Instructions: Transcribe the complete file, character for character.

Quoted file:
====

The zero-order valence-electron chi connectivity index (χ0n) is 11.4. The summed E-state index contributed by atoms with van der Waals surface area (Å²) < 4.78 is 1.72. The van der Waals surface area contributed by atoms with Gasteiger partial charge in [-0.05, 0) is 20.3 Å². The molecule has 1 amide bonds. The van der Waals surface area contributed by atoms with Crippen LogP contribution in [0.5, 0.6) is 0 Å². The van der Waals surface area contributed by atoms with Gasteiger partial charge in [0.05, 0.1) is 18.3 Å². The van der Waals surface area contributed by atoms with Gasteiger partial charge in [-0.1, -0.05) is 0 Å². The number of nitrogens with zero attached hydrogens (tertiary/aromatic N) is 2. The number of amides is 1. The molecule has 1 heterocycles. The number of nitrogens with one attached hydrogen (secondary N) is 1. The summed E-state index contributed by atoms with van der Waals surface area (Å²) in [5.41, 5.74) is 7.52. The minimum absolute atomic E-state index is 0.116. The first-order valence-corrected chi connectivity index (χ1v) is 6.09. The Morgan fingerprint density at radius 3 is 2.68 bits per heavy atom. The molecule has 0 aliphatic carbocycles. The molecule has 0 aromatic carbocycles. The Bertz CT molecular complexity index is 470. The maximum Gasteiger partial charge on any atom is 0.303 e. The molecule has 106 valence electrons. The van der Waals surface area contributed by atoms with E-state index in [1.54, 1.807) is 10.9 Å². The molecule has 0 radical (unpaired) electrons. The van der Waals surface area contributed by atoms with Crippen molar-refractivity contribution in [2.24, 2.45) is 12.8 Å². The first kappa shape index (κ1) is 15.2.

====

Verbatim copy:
The zero-order valence-electron chi connectivity index (χ0n) is 11.4. The summed E-state index contributed by atoms with van der Waals surface area (Å²) < 4.78 is 1.72. The van der Waals surface area contributed by atoms with Gasteiger partial charge in [-0.05, 0) is 20.3 Å². The molecule has 1 amide bonds. The van der Waals surface area contributed by atoms with Crippen LogP contribution in [0.5, 0.6) is 0 Å². The van der Waals surface area contributed by atoms with Gasteiger partial charge in [0.05, 0.1) is 18.3 Å². The van der Waals surface area contributed by atoms with Gasteiger partial charge in [-0.1, -0.05) is 0 Å². The number of nitrogens with zero attached hydrogens (tertiary/aromatic N) is 2. The number of amides is 1. The molecule has 1 heterocycles. The number of nitrogens with one attached hydrogen (secondary N) is 1. The summed E-state index contributed by atoms with van der Waals surface area (Å²) in [5.41, 5.74) is 7.52. The minimum absolute atomic E-state index is 0.116. The first-order valence-corrected chi connectivity index (χ1v) is 6.09. The Morgan fingerprint density at radius 3 is 2.68 bits per heavy atom. The molecule has 0 aliphatic carbocycles. The molecule has 0 aromatic carbocycles. The Bertz CT molecular complexity index is 470. The maximum Gasteiger partial charge on any atom is 0.303 e. The molecule has 106 valence electrons. The van der Waals surface area contributed by atoms with E-state index in [1.54, 1.807) is 10.9 Å². The molecule has 0 radical (unpaired) electrons. The van der Waals surface area contributed by atoms with Crippen molar-refractivity contribution in [2.24, 2.45) is 12.8 Å². The first kappa shape index (κ1) is 15.2.